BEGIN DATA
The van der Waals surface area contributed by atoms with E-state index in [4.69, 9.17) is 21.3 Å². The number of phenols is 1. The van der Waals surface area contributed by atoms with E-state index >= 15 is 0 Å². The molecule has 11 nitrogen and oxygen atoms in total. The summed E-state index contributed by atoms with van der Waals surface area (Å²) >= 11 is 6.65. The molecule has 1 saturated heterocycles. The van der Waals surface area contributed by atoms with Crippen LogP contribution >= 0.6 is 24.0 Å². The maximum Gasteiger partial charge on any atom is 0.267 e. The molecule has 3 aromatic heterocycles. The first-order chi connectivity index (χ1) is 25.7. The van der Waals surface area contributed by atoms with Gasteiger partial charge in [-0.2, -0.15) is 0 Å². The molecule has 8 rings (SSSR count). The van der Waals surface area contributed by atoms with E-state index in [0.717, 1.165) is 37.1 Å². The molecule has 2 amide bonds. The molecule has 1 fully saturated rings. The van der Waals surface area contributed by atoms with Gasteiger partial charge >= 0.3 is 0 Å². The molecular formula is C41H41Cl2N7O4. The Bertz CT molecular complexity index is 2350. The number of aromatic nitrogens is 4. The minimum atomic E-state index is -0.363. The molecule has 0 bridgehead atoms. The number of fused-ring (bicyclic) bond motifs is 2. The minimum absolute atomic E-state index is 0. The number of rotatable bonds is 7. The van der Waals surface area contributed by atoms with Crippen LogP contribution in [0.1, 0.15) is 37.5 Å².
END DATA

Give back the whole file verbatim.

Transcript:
The van der Waals surface area contributed by atoms with E-state index in [4.69, 9.17) is 21.3 Å². The number of phenols is 1. The van der Waals surface area contributed by atoms with E-state index >= 15 is 0 Å². The molecule has 11 nitrogen and oxygen atoms in total. The summed E-state index contributed by atoms with van der Waals surface area (Å²) >= 11 is 6.65. The molecule has 1 saturated heterocycles. The van der Waals surface area contributed by atoms with Crippen LogP contribution >= 0.6 is 24.0 Å². The maximum Gasteiger partial charge on any atom is 0.267 e. The molecule has 3 aromatic heterocycles. The first-order chi connectivity index (χ1) is 25.7. The van der Waals surface area contributed by atoms with Gasteiger partial charge in [-0.2, -0.15) is 0 Å². The molecule has 8 rings (SSSR count). The van der Waals surface area contributed by atoms with E-state index in [0.717, 1.165) is 37.1 Å². The molecule has 2 amide bonds. The molecule has 1 fully saturated rings. The van der Waals surface area contributed by atoms with Gasteiger partial charge >= 0.3 is 0 Å². The molecular formula is C41H41Cl2N7O4. The Bertz CT molecular complexity index is 2350. The number of aromatic nitrogens is 4. The minimum atomic E-state index is -0.363. The molecule has 0 bridgehead atoms. The number of fused-ring (bicyclic) bond motifs is 2. The minimum absolute atomic E-state index is 0. The number of rotatable bonds is 7. The van der Waals surface area contributed by atoms with Crippen LogP contribution in [0.1, 0.15) is 37.5 Å².